β‐HCGmRNAs were then identified in a single blastomere in a 4‐cell human embryo, but not in a 2‐cell embryo (Hansiset al., 2002). This evidence by marker gene expression indicated a single putative trophectodermal precursor blastomere had emerged in the 4‐cell stage ( Table 1 ). The secretion of HCG protein by this and its sister blastomeres has not yet been studied. However, preliminary data have shown that secreted HCG protein can be detected in culture media of human preimplantation embryos from the 4‐cell stage onwards, independently supporting the concept of early trophectoderm allocation (C Hansis, unpublished data). The totipotency marker geneOct-4was apparently silenced in this putative trophectoderm precursor cell, but was expressed in its sister blastomeres with putative fates in ICM (Hansiset al., 2001, 2004b; Hansis and Edwards, 2003). Single blastomeres were also characterized byβ‐HCGmRNA expression in 5‐, 7‐, and 8‐cell stages (Hansiset al., 2002). These data provided the first direct evidence of a single trophectoderm stem cell in 4‐ and 8‐cell human embryos.
|Individual genes or proteins|
|β‐HCG (6 genes)||Hansis et al. (2002, 2004b)|
|β‐LH||Hansis et al. (2002, 2004b)|
|Leptin||Antczak and Van Blerkom (1997)|
|sHLA‐G (3 isoforms)||Fuzzi et al. (2002), Sher et al. (2004)|
|STAT3||Antczak and Van Blerkom (1997)|
|Aldose reductase||Huch et al. (1998)|
|ATP synthetase U6||Huch et al. (1998)|
|bFGF||Shams and Ahmed (1994)|
|Cyclin D1||De Falco et al. (2004)|
|GCM1||Janatpour et al. (1999), Nait-Oumesmar et al. (2000)|
|H19||Lustig et al. (1994)|
|ID2||Janatpour et al. (2000)|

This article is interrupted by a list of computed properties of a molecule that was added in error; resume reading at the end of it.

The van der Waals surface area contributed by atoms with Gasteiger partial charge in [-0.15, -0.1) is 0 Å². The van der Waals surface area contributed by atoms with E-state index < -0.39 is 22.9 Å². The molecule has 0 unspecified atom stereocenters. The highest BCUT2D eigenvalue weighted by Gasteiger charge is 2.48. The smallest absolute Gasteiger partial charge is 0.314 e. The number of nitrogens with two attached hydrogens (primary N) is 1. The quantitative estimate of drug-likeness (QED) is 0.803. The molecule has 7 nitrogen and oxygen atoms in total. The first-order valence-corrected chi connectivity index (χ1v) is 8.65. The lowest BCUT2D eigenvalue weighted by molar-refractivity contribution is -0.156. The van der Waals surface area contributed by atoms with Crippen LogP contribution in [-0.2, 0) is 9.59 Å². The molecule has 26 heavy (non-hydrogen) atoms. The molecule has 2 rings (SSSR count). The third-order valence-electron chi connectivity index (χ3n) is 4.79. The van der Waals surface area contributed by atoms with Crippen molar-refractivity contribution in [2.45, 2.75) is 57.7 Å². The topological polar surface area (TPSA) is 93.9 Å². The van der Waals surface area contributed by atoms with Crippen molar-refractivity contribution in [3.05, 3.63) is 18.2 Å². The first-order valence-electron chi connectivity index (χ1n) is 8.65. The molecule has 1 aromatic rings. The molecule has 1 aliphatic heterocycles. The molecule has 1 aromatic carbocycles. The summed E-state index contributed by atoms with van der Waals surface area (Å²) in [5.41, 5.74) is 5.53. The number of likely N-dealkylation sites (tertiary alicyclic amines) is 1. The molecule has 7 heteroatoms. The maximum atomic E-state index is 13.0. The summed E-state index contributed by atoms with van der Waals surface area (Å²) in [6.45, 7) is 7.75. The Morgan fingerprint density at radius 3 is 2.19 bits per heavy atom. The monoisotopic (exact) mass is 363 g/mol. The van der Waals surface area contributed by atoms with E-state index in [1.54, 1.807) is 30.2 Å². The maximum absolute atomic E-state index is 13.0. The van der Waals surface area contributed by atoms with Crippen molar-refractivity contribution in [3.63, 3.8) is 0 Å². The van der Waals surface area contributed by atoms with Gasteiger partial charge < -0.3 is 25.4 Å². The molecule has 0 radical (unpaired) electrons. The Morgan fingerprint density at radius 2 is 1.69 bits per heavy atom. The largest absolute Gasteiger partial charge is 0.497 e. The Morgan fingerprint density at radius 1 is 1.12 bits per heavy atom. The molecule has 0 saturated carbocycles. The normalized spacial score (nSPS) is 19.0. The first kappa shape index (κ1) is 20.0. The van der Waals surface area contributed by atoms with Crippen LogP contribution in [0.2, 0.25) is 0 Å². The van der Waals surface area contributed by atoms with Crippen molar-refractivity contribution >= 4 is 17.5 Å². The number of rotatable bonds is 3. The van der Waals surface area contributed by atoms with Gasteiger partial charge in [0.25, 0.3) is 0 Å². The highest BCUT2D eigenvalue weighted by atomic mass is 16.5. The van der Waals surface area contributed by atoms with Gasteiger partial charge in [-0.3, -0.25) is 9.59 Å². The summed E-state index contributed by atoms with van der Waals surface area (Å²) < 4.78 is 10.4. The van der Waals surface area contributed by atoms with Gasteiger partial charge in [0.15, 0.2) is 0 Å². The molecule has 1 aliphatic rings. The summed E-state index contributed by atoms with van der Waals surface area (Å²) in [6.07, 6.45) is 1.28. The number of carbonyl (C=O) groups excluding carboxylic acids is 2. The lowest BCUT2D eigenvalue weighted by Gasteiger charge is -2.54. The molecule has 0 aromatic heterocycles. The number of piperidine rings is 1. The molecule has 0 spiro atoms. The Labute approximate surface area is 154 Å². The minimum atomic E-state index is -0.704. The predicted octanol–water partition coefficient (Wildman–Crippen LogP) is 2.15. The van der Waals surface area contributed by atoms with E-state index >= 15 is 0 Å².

|Integrin β1||Huch et al. (1998)|
|LIF-R||Sharkey et al. (1999)|
|MASH2||Alders et al. (1997), Janatpour et al. (1999)|
|PBK1||Huch et al. (1998)|
|Placental lactogen||Hoshina et al. (1982)|
|STRA13||Janatpour et al. (1999)|
|TCF5||Jacquemin et al. (1998)|
|Molecular and cellular systems|
|Hatching, e.g. by ‘zona breakers’||Sathananthan et al. (2003)|
|Attachment to uterine epithelium, e.g. by integrins||Lessey and Castelbaum (2002), Carson et al. (2000), Gonzalez et al. (2001)|
|Uterine invasion, e.g. by metalloproteases||Carson et al. (2000), Castellucci et al. (2000), Gonzalez et al. (2001)|
|Formation of placenta, e.g. cytotrophoblast cells||Janatpour et al. (1999)|
|Suppression of immunological rejection e.g. by interaction with decidual NK cells||Hanna et al. (2003), Carosella et al. (2000)|
In contrast toβ‐HCG, the beta subunit mRNA of the closely related gene and further putative trophectoderm markerluteinizing hormone(β‐LH) was found in 2‐cell, but not in 4‐cell embryos.β‐LHmRNA might thus be produced beforeβ‐HCGmRNA in early trophectodermal lineages and have a role in the very early embryo. This temporal divergence of trophectodermal marker gene expression could be explained by mechanisms such as epigenetics, i.e. the differential methylation of CpG (cytosine-phosphate-guanine) islands or histone modifications at consensus DNA sequences, thereby influencing the synthesis and actions of promoters, enhancers, or inhibitors controlling mRNA synthesis. A recent analysis showed how the expression of the transcription factorOct‐4in trophectoderm cells depended on the DNA methylation and histone acetylation status of the promoter region immediately upstream of theOct‐4gene (Hattoriet al., 2004). Oct‐4 in turn inhibitsβ‐HCGmRNA expression by directly binding to regulatory regions in theβ‐HCG 5gene promoter (Liu and Roberts, 1996). Enhanced survival or degradation ofβ‐HCGandβ‐LHmRNAs could also be determined by temporarily bound regulatory proteins or antisense RNA molecules. Translationally competent or incompetent varieties could finally be generated by alternative splicing producing functionally active (full length) or inactive (truncated) forms.